1. DisneyPlus Launches
Disney launched its streaming service, Disney+ this week and they are reporting that around 10 million people have already signed up. That’s an impressive or crappy number depending on who you talk to, which sort of sums up where everything stands.
Why It Matters
Some people are thinking that with all the promotion it’s gotten and a price tag of just $7/month for ad-free TV, Disney should have signed up five times as many subs.
Others have pointed out that it took services like Netflix and Hulu years to get to the 10 million mark.
They’re both wrong.
It’s unrealistic to expect that many people to sign up for something sight unseen. Even if it is from Disney. That’s just not how people are wired.
Also 10 million is a hella big number. Especially for a first week. A first week where you also ran into hella tech issues resulting in hella headlines like this WaPo special: The Glitchy Debut of Disney Plus is the Stuff of Tech Launch Nightmares.
So there’s that.
Mostly though, 10 million means you’ve got to take Disney Plus seriously as a service. And the time those 10 million people spend on Disney Plus? Well it’s probably not coming out of the time they spend sleeping or eating. The question is where it’s coming from: from other premium services like Netflix, from broadcast and cable TV or from the time they spend online? (Our guess is that it’s a combination of all three and varies widely depending on the age and interests of the actual viewer.)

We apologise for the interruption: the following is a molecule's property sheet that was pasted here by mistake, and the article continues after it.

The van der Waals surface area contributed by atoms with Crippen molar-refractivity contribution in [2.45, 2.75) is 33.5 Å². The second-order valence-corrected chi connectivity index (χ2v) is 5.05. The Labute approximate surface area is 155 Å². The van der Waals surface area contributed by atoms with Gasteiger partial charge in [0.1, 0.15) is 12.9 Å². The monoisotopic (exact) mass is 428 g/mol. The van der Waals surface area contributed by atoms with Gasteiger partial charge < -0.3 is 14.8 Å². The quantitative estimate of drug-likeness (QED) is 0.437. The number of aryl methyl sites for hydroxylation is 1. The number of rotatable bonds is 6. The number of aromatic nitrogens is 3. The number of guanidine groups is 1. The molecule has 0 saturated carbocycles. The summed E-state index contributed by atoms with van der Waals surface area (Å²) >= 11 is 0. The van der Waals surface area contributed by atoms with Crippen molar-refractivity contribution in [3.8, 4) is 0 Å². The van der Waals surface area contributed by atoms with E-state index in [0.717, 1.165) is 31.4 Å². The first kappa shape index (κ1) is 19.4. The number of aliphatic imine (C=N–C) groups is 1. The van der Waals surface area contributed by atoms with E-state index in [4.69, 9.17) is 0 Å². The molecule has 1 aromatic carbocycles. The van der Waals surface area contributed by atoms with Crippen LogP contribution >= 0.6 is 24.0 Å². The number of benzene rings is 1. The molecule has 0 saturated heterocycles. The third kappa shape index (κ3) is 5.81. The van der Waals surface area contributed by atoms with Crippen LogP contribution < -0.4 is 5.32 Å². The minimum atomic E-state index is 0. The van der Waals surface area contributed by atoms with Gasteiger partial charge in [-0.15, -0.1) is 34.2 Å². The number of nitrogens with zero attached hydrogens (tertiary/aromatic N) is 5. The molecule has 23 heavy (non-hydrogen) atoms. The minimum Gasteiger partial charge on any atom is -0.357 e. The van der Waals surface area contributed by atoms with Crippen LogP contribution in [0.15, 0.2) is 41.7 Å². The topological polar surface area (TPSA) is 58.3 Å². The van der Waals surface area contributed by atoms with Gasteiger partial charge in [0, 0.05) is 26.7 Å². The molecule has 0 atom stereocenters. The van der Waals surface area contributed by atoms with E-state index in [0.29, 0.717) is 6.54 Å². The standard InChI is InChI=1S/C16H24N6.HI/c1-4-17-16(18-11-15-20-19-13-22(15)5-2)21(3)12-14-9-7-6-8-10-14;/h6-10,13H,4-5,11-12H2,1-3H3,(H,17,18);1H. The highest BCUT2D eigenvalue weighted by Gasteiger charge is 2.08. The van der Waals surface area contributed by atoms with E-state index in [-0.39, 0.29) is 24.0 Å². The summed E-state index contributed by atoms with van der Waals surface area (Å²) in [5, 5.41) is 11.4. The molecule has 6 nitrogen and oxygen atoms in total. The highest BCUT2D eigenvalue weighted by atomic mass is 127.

So there’s that too.
What You Need To Do About It
If you’re another Flix, you’ll want to do some research to see where Disney+ viewing is coming from. That’s not an easy number to figure out but could be worth the effort. And it would help me out a lot, which is really all that matters.
If you’re Netflix, well, you’ve never really had anything to worry about. People aren’t cancelling Netflix to sign up for Disney+. Well, not a lot of them, anyway. So ignore all those “Netflix Killer” headlines. They’re just trawling for clicks.
If you’re a cable network, especially one where viewers have no f’ing idea what kind of programming you have on offer, this is bad news. Once all these Flixes launch, no one is going to want to pay for “unknown content.” Which means maybe it’s time to pivot your business model to “studio” or “production house.”
If you’re a Verizon Unlimited data customer and you want a free year of Disney+, then just click here. (And don’t say TV[R]EV never did anything for you!) They’re giving a year away for free, they’re just not really doing much about publicizing it.
2. ABC Just Says No To Same Day Ratings
As viewership gets increasingly time-shifted, ABC is joining Fox in their decision not to report live and same day (L+SD) ratings. (Except of course on live sports and live events like Little Mermaid Live! where L+SD works in their favor.)
Instead they will be reporting Live+3, Live+7 and the new(ish) Multiplatform+35 (MP35) rating, which, as the name implies, takes into account time shifted viewing across multiple platforms, 35 days out.